by Jennifer Matesa
We caught up with Gabor Maté while he was on holiday on Hornby Island, British Columbia.
Renew:In light of the American Society for Addiction Medicine’s new definition of addiction as a primary disease, what do you think: Is addiction a disease or a choice?
Gabor Maté:Nobody ever wakes up and says, “My ambition is to become a drug addict.” And even the decision—if you can call it that—to try a drug doesn’t make you an addict. Because most people who try most drugs, even repeatedly, never become addict- ed. … The choice to become addicted isn’t one that anyone ever makes. The real question is: What makes some people susceptible? Why do some people repeatedly do a drug and don’t become addicted and some people do it once and become hooked?
Renew:Don’t you think there are any people who become addicted simply because of repeated exposure to substances? One reader said he’d like to challenge you to smoke crack cocaine for four days straight, then not smoke it the fifth day.
GM:But if I smoke it on the fifth day, that doesn’t necessarily make me an addict. What makes me an addict is if I then clean up and keep going back to it. Or if I never clean up.
If you took 100 people and gave them each five days of cocaine, only a certain percentage would become addicted. It only happens if they’re susceptible.
Renew:What would the ASAM definition include, if it were up to you?
GM:It would recognize the generational component, and it would not reduce it to just a physical disease of the brain. It would include the psychological qualities that are present or missing in the addict including the emotional pain. And also it would include a much broader view of addiction. It should include a whole range of other behaviors [besides sex and gambling]: eating, shopping, any number of behaviors. It’s a real step forward, by the way, this new definition. It’s just too narrow.
Renew:More about this “generational component” you talk about: A lot of people recovering from addiction are also recovering from growing up in a family affected by addiction. Take, for example, a woman who feels guilty that both her kids are addicts, and she feels as though her alcoholism caused their addiction—
GM:It would be true. Her alcoholism did cause their addiction—or potentiated it. That’s just a fact. But that fact and her feeling of guilt are two separate issues. And precisely the reason people sometimes have a hard time hearing what I’m saying is because they feel so guilty—they’d rather believe addiction is a genetic disease. Because at least that way, they’re off the hook.
So I would say to that woman: You know what, you told me right—your addiction really potentiated your children’s. There’s no way to get away from that. But you’re just a link in a chain. What potentiated your addiction? In other words, you’re not a separate person. You’re part of a multigenerational family system. And you’re part of a culture. And you’re simply transmitting what was transmitted to you.
Renew:Do you think addicts can truly recover? You’re a proponent of harm-reduction for a certain percentage of addicts.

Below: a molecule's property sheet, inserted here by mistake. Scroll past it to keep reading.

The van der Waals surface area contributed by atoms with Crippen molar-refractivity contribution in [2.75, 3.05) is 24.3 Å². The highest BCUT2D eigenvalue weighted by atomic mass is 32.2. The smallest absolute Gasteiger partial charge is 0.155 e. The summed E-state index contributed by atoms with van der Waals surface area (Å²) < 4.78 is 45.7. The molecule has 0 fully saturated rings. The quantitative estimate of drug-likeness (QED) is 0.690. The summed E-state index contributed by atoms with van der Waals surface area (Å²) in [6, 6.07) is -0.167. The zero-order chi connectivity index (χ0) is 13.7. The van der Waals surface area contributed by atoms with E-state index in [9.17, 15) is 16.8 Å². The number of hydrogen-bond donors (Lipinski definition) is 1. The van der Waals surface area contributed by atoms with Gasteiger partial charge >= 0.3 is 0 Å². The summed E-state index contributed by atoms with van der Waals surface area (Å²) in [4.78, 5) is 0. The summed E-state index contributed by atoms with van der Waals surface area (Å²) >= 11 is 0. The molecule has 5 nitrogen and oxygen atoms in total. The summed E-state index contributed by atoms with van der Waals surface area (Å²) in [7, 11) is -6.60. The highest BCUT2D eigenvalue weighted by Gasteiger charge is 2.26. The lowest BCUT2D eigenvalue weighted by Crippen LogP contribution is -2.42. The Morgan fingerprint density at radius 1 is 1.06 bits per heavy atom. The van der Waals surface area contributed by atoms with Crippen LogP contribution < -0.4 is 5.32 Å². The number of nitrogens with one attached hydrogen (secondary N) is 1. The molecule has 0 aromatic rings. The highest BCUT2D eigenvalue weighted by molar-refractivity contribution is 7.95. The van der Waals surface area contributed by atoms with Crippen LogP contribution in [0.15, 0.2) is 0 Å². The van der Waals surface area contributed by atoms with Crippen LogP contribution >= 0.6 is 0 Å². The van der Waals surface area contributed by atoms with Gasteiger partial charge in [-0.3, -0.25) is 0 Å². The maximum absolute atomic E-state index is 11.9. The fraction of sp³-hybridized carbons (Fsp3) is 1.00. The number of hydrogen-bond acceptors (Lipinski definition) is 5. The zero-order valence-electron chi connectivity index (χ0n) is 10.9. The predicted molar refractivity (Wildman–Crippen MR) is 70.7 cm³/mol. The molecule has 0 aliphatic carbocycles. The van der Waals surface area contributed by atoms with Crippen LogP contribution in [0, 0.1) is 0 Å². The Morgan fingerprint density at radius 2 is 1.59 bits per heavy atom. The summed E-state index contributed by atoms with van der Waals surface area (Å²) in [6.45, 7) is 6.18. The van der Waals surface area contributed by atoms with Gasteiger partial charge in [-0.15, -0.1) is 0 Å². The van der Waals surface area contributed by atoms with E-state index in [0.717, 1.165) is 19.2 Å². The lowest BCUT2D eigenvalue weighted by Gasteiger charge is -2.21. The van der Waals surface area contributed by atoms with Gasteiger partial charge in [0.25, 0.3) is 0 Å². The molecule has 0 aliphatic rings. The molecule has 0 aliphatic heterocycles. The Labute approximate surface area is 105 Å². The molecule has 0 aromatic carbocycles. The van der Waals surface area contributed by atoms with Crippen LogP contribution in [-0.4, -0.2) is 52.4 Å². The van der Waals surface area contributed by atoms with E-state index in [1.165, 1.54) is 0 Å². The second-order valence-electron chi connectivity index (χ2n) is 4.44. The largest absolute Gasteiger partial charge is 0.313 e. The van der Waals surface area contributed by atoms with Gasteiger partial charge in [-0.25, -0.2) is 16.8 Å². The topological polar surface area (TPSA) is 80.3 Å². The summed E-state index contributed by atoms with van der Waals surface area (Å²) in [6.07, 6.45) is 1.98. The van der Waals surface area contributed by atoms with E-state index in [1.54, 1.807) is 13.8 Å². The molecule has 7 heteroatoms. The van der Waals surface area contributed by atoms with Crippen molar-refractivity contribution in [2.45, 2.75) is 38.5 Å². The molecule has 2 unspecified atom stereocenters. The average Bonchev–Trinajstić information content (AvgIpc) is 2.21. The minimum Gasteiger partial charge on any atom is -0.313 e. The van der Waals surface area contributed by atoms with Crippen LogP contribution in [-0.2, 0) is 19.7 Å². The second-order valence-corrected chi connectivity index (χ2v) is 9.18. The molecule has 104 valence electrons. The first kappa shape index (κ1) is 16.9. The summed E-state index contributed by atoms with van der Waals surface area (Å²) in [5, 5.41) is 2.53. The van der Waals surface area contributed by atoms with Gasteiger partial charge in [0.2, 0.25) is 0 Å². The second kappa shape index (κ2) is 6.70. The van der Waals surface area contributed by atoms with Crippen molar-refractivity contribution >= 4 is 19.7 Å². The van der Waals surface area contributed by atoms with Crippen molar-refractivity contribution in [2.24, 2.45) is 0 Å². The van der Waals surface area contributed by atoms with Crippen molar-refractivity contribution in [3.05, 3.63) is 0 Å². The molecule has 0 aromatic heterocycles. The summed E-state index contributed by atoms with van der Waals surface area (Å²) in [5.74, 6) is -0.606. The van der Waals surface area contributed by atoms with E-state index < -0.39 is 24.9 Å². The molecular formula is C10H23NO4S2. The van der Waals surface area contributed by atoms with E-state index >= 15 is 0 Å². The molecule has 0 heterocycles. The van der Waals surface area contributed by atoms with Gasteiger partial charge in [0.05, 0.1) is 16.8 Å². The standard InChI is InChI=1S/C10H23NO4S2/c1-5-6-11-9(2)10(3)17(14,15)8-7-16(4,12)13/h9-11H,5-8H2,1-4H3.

GM:The answer is absolutely yes. Precisely because we’re not isolated human beings. It very much depends on a supportive context.
And if you talk to people who have made it, what was the one quality that was always there for them? Community.
As human beings, we’re biologically- neurologically wired to one another’s brains. If I were to adopt an angry expression and say something aggressive to you right now, your physiology would change immediately. We’re wired together—they call it interpersonal neurobiology. So recovery very much depends on the kind of support that’s available.
Having said that, I think that Twelve Step groups—there’s certain things they leave out, which I think is too bad. I mean, I think they’re great, which you know I say in my book. I support their work, but I think they’re missing precisely this piece of where it comes from. They’re very much caught in the disease [model] or choice or a combination. And they could promote more self-compassion than they do. It tends to be a bit of a self-flagellation routine.
Renew:What do you have to say about the scientists who are investing money into finding the drug that will cure addiction?
GM:No drug is going to cure addiction because the source of addiction is the brain’s interaction with the environment. The healing has to be much broader than changing the chemistry of the brain. You might come up with a better drug to help people manage their addictions—like they’ve come up with Suboxone, and that’s a step forward over methadone for some people. But all we’ve done is replace one addiction with another. Now that’s a good thing. I’m not against it; it’s harm reduction. But if we’re talking about curing addiction? They keep looking only at the physiology, and they don’t realize that the physiology reflects lifelong—including current—psychosocial experience.
Renew:I’m always curious why they don’t scan people who have recovered and see what’s going right.
GM:That’s also an interesting question. But that’s totally typical. I was just saying to Andrew Weil [the physician best known for establishing and popularizing the field of integrative medicine] the other day that we always study the people who get better with our help or who don’t get better with our help. But we never study people who get better without us.